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Somaliland makes case for sovereignty, 31 years after declaring independence

By Fred Harter

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Posted on August 4, 2022 08:42

Somaliland Autonomous Region
Women march in a procession to celebrate the 25th anniversary of proclaimed independence in the capital Hargeisa, Somaliland on Wednesday, May 18, 2016. (AP Photo/Barkhad Dahir)

Not much happens in Hargeisa, Somaliland’s capital, but that’s how most residents prefer it.

The main attraction is a memorial with a Somali Air Force jet that bombed the city during the territory’s independence war in the 1980s. There is another featuring the replica of a tank, beneath which goats sometimes lounge as traffic passes by.

“Nearly all the buildings you see in Hargeisa today are new,” says Ayan Mahmoud, Somaliland’s former diplomatic representative to London. “The city was bombarded so heavily there was barely anything left.”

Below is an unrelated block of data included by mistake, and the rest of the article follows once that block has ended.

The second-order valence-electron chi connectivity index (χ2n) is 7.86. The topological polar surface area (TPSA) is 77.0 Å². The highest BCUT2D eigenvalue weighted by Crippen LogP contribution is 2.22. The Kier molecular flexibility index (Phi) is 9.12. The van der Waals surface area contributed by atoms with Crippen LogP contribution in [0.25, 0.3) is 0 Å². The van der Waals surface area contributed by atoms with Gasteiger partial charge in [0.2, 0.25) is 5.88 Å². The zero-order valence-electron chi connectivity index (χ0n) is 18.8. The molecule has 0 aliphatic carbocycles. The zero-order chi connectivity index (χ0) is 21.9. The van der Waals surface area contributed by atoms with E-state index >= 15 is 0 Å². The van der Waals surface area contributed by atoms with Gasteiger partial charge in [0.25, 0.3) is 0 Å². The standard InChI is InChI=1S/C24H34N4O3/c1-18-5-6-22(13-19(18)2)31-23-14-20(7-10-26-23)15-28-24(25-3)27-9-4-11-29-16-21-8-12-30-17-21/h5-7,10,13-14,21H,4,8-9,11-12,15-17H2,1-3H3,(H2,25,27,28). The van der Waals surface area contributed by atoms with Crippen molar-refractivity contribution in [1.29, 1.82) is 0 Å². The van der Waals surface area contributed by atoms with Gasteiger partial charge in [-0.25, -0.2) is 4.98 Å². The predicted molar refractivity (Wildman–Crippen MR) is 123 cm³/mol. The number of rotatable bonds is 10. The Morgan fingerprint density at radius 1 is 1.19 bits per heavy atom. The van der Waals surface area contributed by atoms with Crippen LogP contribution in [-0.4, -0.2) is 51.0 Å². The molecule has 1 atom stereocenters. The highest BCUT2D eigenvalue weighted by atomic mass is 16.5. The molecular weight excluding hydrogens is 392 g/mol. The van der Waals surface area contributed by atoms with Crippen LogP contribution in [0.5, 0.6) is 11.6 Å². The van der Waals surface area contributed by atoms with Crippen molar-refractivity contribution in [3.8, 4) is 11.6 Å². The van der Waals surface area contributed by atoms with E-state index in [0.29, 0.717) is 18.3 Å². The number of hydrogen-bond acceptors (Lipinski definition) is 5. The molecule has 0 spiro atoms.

This year marks 31 years since Somaliland broke away from Somalia in 1991. Many Somalilanders relish pointing out that this is longer than the period of time – just over three decades – that Somaliland was part of Somalia, following independence from Britain in 1960.

I don’t like to talk about it because, every time I remember it, it makes me feel sad.

The union only ended after a bitter conflict that left tens of thousands dead and ripped

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